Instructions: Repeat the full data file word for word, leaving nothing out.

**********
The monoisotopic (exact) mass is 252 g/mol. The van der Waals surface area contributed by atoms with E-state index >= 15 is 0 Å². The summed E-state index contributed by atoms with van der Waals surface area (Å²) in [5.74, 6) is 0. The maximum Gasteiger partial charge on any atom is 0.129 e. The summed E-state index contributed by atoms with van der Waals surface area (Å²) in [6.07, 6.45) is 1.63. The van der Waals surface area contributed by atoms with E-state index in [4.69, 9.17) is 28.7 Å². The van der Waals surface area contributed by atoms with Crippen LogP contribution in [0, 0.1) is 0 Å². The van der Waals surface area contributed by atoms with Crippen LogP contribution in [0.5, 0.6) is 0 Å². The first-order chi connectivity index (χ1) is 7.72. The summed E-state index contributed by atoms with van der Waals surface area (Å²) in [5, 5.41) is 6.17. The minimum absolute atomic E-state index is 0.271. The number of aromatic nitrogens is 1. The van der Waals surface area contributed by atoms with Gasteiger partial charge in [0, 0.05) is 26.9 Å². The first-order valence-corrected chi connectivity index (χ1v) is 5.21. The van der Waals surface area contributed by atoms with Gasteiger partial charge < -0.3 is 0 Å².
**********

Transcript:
The monoisotopic (exact) mass is 252 g/mol. The van der Waals surface area contributed by atoms with E-state index >= 15 is 0 Å². The summed E-state index contributed by atoms with van der Waals surface area (Å²) in [5.74, 6) is 0. The maximum Gasteiger partial charge on any atom is 0.129 e. The summed E-state index contributed by atoms with van der Waals surface area (Å²) in [6.07, 6.45) is 1.63. The van der Waals surface area contributed by atoms with E-state index in [4.69, 9.17) is 28.7 Å². The van der Waals surface area contributed by atoms with Crippen LogP contribution in [0, 0.1) is 0 Å². The van der Waals surface area contributed by atoms with Crippen LogP contribution in [0.5, 0.6) is 0 Å². The first-order chi connectivity index (χ1) is 7.72. The summed E-state index contributed by atoms with van der Waals surface area (Å²) in [5, 5.41) is 6.17. The minimum absolute atomic E-state index is 0.271. The number of aromatic nitrogens is 1. The van der Waals surface area contributed by atoms with Gasteiger partial charge in [0, 0.05) is 26.9 Å². The first-order valence-corrected chi connectivity index (χ1v) is 5.21. The van der Waals surface area contributed by atoms with Gasteiger partial charge < -0.3 is 0 Å².